Wuthering the Lintons and impresses Catherine and transforms

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Wuthering Heights
by Emily Bronte
Four main characters (and
one-sentence description of each)
1. Heathcliff – He is a bitter man
tormented by the loss of his love Catherine and the abuse of his stepbrother,
Hindley. He gains the Earnshaw inheritance and sets out to ruin Edgar

2. Catherine Earnshaw – She falls
in love with Heathcliff, marries Edgar Linton because of financial and
social advantages and dies after giving birth to Catherine Linton.

3. Hindley Earnshaw – He is the son
and heir to the Earnshaw inheritance but abuses Heathcliff and seeks to
degrade Heathcliff for winning the love of Mr. Earnshaw.

4. Hareton Earnshaw – He is the son
of Hindley, yet cared for by Heathcliff. In his plot to ruin Hindley
and Edgar, he becomes like Heathcliff but falls in love and marries Catherine

Two minor characters
1. Isabella Linton – She is the naive
sister of Edgar and the wife of Heathcliff but later runs off to London
and remains in hiding after Heathcliff throws a knife at her.

2. Linton Heathcliff – He was born
in London but his mother died and he was given to his Uncle, but Heathcliff
later get custody of him and marries him off to Little Cathy.

Three main settings
1. Wuthering Heights – It was once
the estate of the Earnshaws but falls into the hands of Heathcliff and
mirrors his cold and grim state of mind.

2. Thrushcross Grange – It is the
ostentatious home of the Lintons and impresses Catherine and transforms
her into a lady.

3. London – Isabella Heathcliff runs
there after having a knife thrown at her head. There she gives birth
to Linton Heathcliff.

One paragraph plot outline
Heathcliff was a waif taken in by
Mr. Earnshaw and his household. He grows bitter as he grows older
falling in love with and losing Catherine. He seeks to destroy Hindley
and Edgar Linton blaming them for losing Catherine. He believe that
Hindley caused his loss of Catherine by degrading him. Through her
marriage to Edgar Linton, Catherine becomes introduced to a world of materialism.

She dies and her death fuels Heathcliffs rage against Hindley and Edgar.

However, soon after, Hindley also dies and the Earnshaw estate and Hareton
fall into the hands of Heathcliff. Later, Heathcliff wins the custody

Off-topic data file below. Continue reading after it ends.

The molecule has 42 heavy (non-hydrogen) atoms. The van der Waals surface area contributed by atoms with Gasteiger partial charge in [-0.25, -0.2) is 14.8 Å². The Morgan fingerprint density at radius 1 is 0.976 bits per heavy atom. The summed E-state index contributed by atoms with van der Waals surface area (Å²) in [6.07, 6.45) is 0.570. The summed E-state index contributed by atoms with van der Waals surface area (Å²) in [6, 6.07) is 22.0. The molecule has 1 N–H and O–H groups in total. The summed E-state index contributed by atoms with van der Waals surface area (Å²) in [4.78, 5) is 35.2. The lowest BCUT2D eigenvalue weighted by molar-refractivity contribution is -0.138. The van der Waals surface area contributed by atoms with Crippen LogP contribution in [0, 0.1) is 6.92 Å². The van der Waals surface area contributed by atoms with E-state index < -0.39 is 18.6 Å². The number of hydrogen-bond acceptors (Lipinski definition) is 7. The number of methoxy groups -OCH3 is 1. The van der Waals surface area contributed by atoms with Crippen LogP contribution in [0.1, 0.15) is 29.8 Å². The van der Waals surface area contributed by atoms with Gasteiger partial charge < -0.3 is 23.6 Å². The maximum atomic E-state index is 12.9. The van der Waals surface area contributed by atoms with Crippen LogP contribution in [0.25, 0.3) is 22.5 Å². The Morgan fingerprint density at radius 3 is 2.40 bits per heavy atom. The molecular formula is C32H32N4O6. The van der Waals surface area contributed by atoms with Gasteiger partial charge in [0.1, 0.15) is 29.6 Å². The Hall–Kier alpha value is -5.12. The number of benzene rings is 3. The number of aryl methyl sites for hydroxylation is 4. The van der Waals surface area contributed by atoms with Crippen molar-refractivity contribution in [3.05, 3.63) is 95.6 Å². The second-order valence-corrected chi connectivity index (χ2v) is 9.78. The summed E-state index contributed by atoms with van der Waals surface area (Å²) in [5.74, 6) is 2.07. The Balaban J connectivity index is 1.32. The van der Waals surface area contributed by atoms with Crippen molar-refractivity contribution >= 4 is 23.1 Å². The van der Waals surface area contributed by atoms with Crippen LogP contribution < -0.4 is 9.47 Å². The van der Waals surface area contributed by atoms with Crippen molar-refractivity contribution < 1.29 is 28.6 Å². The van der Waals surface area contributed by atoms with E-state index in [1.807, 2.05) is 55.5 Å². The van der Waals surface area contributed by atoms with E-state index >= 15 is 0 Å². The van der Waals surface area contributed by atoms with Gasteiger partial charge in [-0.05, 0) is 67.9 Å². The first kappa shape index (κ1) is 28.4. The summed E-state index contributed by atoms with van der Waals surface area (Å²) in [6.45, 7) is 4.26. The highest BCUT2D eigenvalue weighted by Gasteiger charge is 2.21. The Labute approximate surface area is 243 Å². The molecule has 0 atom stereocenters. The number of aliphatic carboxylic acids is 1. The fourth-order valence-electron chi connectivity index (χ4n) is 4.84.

of his son, Linton. He forces Cathy to marry Linton and plans to
steal the Grange from Edgar through Linton. Both Linton and Edgar
dies and the Grange goes to Heathcliff who now owns both Wuthering Heights
and Thrushcross Grange. Heathcliff marries Hareton to Cathy trying
to make Hareton fit his image. Cathy is loving to Hareton and when
Heathcliff dies, both Thrushcross Grange and Wuthering Heights go to them.

Two symbols and references
1. Wuthering Heights – This house
symbolizes anger, hatred and jealousy. As in the shown by the name,
there is lot of tension within that house. The Heights mirror
the conditions of its inhabitants, especially Hindley and Heathcliff.

2. Thrushcross Grange – This house
contrasts with Wuthering Heights since it has the appearance one would
expect from a pleasing worldly lifestyle. This appearance of this
house also symbolizes the feelings of the inhabitants. Like the house,
the Lintons are materialistic and superficial.

3. Hareton and Cathy – These two
symbolize Heathcliff and Catherine showing what they could have become
if their situations were slightly different. Both couples live in
similar situations and allow for the comparison.

Two or three sentences
on style
Bronte write in a dreary, melancholy style
that provides the dark atmosphere to the story. She write the book
making use of a frame since most of the story is conveyed through the narration
of Nelly.

One or two sentences on
dominant philosophy
This book contrasts the effects of
love and hate contrasting the two feelings. It shows hatred through
Heathcliff and displays how that leads to destruction while contrasting
it with the love of Cathy and Hareton displaying how that builds.

Four short quotations
typical of the work (include speaker, occasion)
“Cathy, do come. Oh do-once more!
Oh! my hearts darling! hear me this time, Catherine, at last!”
Heathcliff calls for Catherine after Mr. Lockwood confessed he saw an apparition
outside his window.

“Im trying to settle how I shall pay Hindley
back. I dont care how long I wait, if I can only do it at last.

I hope he will not die before I do.” Heathcliff swears revenge against
Hindley after Hindley had locked Heathcliff in the attic.

“Here! and here! replied Catherine,
striking one hand on her forehead and the other on her breast, in which
ever place the soul lives. In my soul and in my heart, Im convinced
Im wrong!” Catherine acknowledges that her marriage to Edgar cannot
be one of love because she knows that Heathcliff is her true love.

“Is Mr. Heathcliff a man? If so,
is he mad? And if not, is he a devil?” Isabella writes to Ellen.

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